EU-Mercosur trade deal: what it all means
When one of the world’s longest-running trade negotiations finally came to a successful end on the 11th floor of European Commission headquarters in Brussels, emotions ran high. “President, I congratulate you,” said Jorge Faurie, Argentina’s foreign minister, in a sentimental audio message to his country’s president, Mauricio Macri, who then made it public via a tweet.
Choking back tears, Mr Faurie said after two decades: “We achieved . . . an EU-Mercosur deal.”
Friday’s agreement between the EU and the South American bloc of Brazil, Argentina, Uruguay and Paraguay, was hailed by both sides as a “landmark” in global policymaking and a coup for their exporting companies.
Cecilia Malmstrom, the EU’s trade commissioner, noted that the talks ended precisely 20 years after they began — on 28 June 1999. Jean-Claude Juncker, European Commission president, called it a “truly historic moment”.
But what does this decades-in-the-making agreement really mean?
What’s in the deal?
It creates a market of close to 800m people for goods and services comprising almost a quarter of the world’s gross domestic product. In terms of tariff reduction, it is the largest deal the EU has struck: duties on EU exports to Mercosur are expected to be cut by €4bn a year. It is also the first sweeping trade agreement signed by Mercosur since its launch in 1991.
Its scope goes far beyond tariffs, including access to public procurement contracts, protection for regional food specialities and greater freedom to provide services.
What are the big wins for both sides?
For Mercosur, the deal eliminates tariffs on 93 per cent of exports to the EU and grants “preferential treatment” for the remaining 7 per cent. Negotiators said that one of the biggest prizes for the South American bloc was increased access to the European market for agricultural goods — notably for beef, poultry, sugar and ethanol. Brazilians expect tariffs on orange juice, instant coffee and fruits to be zeroed, which would be “a huge victory for the agribusiness sector”, said André Perfeito, economist at broker Spinelli in São Paulo.
For the EU, the biggest gain is a vastly improved export environment for its companies, which will now have an advantage over other parts of the world that still face Mercosur’s traditionally high tariffs and other trade barriers. The agreement will ultimately remove duties on 91 per cent of goods that EU companies export to Mercosur.
Some of the most important wins for Europe include the slashing of duties on cars and car parts, chemicals, machinery and textiles, and improved market access for EU wine and cheese.
What is its wider significance?
The deal sends some powerful political messages.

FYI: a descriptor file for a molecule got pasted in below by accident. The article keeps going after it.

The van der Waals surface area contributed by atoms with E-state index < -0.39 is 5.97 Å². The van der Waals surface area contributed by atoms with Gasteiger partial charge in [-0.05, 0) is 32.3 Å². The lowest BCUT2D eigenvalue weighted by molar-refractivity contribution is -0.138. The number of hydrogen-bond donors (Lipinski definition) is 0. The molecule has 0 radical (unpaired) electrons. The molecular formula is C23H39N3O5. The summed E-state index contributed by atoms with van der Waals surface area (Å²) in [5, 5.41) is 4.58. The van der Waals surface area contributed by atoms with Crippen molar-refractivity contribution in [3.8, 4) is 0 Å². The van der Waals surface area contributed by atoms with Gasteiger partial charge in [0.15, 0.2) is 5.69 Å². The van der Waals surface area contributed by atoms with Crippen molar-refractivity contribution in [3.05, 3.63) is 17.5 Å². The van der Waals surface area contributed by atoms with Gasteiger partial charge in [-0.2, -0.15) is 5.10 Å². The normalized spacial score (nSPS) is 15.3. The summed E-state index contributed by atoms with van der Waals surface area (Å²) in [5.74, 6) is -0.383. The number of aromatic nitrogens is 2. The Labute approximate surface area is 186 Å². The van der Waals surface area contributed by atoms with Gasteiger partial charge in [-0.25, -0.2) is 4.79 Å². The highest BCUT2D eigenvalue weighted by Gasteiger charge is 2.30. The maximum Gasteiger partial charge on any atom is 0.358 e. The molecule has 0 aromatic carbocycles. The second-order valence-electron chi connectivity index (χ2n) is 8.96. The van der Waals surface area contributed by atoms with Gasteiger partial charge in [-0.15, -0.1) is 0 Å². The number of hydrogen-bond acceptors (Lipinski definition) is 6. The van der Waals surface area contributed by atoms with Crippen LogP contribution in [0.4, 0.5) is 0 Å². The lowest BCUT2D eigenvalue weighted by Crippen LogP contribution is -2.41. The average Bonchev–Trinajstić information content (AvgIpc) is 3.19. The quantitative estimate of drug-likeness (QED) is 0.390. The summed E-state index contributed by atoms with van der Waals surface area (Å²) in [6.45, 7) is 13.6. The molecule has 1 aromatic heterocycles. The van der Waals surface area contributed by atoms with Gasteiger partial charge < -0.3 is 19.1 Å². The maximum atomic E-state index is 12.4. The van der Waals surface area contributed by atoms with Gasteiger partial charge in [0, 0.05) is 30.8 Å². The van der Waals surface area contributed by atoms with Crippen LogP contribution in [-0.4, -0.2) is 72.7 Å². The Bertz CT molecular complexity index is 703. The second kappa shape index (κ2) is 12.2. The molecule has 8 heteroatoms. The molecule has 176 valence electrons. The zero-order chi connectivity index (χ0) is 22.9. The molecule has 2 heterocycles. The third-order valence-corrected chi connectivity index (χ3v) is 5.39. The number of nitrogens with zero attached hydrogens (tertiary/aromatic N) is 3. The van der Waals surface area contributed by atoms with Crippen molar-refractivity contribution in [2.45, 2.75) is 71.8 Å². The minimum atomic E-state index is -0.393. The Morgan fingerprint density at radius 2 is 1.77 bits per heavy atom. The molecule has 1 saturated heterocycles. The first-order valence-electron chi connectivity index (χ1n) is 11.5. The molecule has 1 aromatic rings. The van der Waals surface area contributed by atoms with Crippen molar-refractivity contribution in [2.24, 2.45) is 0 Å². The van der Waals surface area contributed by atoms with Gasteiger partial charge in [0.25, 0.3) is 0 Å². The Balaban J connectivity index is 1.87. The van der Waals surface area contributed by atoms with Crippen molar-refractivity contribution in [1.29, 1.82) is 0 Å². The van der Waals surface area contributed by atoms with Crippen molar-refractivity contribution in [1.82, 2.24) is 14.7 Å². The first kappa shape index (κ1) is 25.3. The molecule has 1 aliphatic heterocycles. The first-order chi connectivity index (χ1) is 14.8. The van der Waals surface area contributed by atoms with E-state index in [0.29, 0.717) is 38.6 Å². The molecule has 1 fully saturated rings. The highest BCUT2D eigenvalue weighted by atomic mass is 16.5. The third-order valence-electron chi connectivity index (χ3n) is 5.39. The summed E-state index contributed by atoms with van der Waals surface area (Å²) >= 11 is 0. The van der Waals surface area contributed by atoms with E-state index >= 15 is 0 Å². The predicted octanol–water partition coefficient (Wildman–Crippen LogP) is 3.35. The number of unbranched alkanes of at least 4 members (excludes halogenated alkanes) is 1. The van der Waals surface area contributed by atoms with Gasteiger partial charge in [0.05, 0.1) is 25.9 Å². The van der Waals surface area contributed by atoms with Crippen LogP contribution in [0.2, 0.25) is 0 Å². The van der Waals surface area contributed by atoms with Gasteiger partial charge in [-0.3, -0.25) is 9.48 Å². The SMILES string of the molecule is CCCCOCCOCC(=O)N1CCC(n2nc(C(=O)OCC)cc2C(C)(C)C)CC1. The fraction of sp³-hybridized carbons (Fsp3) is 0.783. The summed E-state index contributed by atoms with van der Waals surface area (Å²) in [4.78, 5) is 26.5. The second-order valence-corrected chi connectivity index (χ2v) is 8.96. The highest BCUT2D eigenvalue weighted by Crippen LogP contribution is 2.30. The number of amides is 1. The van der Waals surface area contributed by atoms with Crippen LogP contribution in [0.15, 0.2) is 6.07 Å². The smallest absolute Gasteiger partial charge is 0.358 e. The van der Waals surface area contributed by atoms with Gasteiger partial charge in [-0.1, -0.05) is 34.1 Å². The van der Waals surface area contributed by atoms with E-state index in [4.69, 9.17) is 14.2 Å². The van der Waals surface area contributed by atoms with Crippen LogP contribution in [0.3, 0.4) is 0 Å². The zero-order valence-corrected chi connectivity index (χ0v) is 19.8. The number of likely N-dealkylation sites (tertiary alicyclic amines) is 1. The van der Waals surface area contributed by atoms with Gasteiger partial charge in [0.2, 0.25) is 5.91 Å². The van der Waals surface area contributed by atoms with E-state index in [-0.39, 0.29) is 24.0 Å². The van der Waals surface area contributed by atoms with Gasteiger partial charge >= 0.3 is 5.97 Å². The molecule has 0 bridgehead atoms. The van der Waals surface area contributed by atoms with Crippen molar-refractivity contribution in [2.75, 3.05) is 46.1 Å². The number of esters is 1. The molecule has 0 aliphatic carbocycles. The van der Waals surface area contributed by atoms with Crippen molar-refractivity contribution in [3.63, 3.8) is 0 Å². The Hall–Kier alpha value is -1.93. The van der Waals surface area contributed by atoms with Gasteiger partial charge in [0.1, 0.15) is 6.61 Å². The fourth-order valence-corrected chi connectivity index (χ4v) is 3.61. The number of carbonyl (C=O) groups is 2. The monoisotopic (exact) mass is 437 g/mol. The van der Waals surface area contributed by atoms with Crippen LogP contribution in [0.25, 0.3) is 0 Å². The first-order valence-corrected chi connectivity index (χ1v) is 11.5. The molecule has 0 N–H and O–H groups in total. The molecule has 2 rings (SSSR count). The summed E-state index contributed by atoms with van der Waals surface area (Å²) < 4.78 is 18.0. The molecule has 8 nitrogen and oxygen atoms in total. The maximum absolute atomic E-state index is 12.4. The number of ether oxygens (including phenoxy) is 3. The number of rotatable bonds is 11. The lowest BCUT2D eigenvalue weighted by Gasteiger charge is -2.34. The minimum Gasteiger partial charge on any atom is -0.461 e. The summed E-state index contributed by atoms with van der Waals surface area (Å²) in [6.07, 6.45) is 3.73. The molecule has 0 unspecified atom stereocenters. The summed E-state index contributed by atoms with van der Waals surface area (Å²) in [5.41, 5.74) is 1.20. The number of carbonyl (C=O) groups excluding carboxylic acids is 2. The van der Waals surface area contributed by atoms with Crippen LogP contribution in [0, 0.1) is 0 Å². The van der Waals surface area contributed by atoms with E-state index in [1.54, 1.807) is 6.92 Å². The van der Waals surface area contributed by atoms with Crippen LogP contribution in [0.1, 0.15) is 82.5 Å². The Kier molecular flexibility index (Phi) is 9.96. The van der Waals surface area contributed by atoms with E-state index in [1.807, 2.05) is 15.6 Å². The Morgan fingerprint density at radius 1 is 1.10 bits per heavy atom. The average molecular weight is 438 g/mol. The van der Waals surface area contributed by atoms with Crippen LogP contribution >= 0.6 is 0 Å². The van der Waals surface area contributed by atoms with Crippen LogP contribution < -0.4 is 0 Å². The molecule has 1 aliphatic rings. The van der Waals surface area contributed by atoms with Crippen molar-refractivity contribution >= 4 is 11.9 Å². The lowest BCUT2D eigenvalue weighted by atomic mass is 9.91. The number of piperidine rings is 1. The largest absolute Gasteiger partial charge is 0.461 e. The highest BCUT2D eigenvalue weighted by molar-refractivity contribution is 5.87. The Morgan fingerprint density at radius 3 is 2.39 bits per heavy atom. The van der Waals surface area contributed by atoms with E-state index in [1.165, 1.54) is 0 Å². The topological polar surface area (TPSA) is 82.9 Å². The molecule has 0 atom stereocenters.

Ms Malmstrom said it was proof that the international trading system would endure, despite strains arising from Donald Trump’s protection and Chinese state-backed capitalism.
“I think the international environment helped to convince us that this is a good thing to do, that we are doing the world a favour,” she said.
For the Mercosur countries, the deal also sends another signal: that they are ready to open up their economies, especially the more insular Argentina and Brazil, in a pursuit of growth. It may also give Mercosur, which has been moribund for years, a new lease of life. Mr Faurie put it simply: Mercosur has been “a very closed economic space . . . this is a very clear message of where we are going”, in comments echoed by Brazilian officials.
How and why did it come together now?
Both sides have worked intensively in recent years to close the deal — culminating in a three-day sprint to the finish last week. Negotiations, Argentine officials claim, gained “renewed impetus” following the election of their free-market president Mr Macri in 2015.
Ms Malmstrom also highlighted the rise of Jair Bolsonaro, Brazil’s president, saying that the new government in Brasília “really put this as one of their priorities”.
For Wagner Parente, chief executive of BMJ Consultants in São Paulo: “There was a window of opportunity to sign this deal as both Bolsonaro and Macri were behind it.” Diplomatic sources in Brasília and Buenos Aires said they were keen on inking a deal before the October presidential election in Argentina, amid fears of a return to leftwing populism.
What opposition does the deal face?
It has been denounced by the EU farm lobby as a sellout of European interests. Copa Cogeca, a group representing EU farmers, said “agriculture has been the trade-off chapter to facilitate gains in other sectors”.
One of the wariest leaders has been France’s Emmanuel Macron, who previously said the deal could not go ahead if there was any wavering by Mr Bolsonaro on Brazil’s international environmental commitments. He has also warned Brussels not to sacrifice EU farmers.
The French president gave the agreement a cautious welcome on Saturday, saying it was “good at this stage, it goes in the right direction, but we will be very vigilant”.
The agreement still needs to be ratified by the national parliaments of all member countries of both blocs, as well as by the European Parliament and EU Council.
If Mr Macri loses the October presidential election to the leftwing populist ticket of Cristina Fernández de Kirchner and Alberto Fernández, there is a risk Argentina may opt not to stay in.
“It is not clear what the concrete benefits are for our country. But it is clear what the damage for our industry and Argentine employment would be,” Mr Fernández said. “An agreement like that is nothing to celebrate but provides plenty of reasons to worry.”
By Jim Brunsden in Brussels, Andres Schipani and Bryan Harris in São Paulo, and Benedict Mander in Buenos Aires